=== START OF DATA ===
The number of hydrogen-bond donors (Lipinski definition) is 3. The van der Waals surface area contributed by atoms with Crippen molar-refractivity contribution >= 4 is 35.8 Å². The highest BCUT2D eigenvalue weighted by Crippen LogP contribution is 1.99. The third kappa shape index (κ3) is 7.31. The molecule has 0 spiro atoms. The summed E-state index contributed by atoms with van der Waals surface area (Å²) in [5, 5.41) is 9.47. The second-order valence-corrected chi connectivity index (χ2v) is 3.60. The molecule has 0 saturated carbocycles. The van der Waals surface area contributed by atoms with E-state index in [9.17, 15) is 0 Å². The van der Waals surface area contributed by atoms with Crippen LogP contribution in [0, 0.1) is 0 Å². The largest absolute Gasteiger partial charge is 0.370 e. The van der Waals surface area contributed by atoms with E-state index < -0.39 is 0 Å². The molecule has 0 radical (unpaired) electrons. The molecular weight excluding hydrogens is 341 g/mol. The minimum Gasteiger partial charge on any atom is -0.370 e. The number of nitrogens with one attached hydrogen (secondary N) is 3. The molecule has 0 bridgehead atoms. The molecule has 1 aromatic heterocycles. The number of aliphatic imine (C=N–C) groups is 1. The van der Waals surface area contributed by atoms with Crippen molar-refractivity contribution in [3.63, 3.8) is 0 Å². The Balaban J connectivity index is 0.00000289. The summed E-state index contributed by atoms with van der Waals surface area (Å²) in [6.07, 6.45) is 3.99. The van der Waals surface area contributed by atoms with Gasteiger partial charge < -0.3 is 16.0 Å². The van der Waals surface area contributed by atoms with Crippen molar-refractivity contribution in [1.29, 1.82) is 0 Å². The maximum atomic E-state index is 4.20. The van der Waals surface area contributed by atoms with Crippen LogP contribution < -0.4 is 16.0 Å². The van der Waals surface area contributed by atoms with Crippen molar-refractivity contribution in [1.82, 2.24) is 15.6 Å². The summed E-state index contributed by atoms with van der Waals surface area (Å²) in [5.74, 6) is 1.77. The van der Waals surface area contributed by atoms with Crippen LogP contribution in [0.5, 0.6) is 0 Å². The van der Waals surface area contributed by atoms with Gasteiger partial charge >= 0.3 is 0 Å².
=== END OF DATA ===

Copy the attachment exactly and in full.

The number of hydrogen-bond donors (Lipinski definition) is 3. The van der Waals surface area contributed by atoms with Crippen molar-refractivity contribution >= 4 is 35.8 Å². The highest BCUT2D eigenvalue weighted by Crippen LogP contribution is 1.99. The third kappa shape index (κ3) is 7.31. The molecule has 0 spiro atoms. The summed E-state index contributed by atoms with van der Waals surface area (Å²) in [5, 5.41) is 9.47. The second-order valence-corrected chi connectivity index (χ2v) is 3.60. The molecule has 0 saturated carbocycles. The van der Waals surface area contributed by atoms with E-state index in [9.17, 15) is 0 Å². The van der Waals surface area contributed by atoms with Crippen LogP contribution in [0, 0.1) is 0 Å². The largest absolute Gasteiger partial charge is 0.370 e. The van der Waals surface area contributed by atoms with E-state index < -0.39 is 0 Å². The molecule has 0 radical (unpaired) electrons. The molecular weight excluding hydrogens is 341 g/mol. The minimum Gasteiger partial charge on any atom is -0.370 e. The number of nitrogens with one attached hydrogen (secondary N) is 3. The molecule has 0 bridgehead atoms. The molecule has 1 aromatic heterocycles. The number of aliphatic imine (C=N–C) groups is 1. The van der Waals surface area contributed by atoms with Crippen molar-refractivity contribution in [3.63, 3.8) is 0 Å². The Balaban J connectivity index is 0.00000289. The summed E-state index contributed by atoms with van der Waals surface area (Å²) in [6.07, 6.45) is 3.99. The van der Waals surface area contributed by atoms with Gasteiger partial charge < -0.3 is 16.0 Å². The van der Waals surface area contributed by atoms with Crippen molar-refractivity contribution in [1.29, 1.82) is 0 Å². The maximum atomic E-state index is 4.20. The van der Waals surface area contributed by atoms with Crippen LogP contribution < -0.4 is 16.0 Å². The van der Waals surface area contributed by atoms with Crippen molar-refractivity contribution in [1.82, 2.24) is 15.6 Å². The summed E-state index contributed by atoms with van der Waals surface area (Å²) in [5.74, 6) is 1.77. The van der Waals surface area contributed by atoms with Crippen LogP contribution in [0.5, 0.6) is 0 Å². The van der Waals surface area contributed by atoms with Gasteiger partial charge >= 0.3 is 0 Å².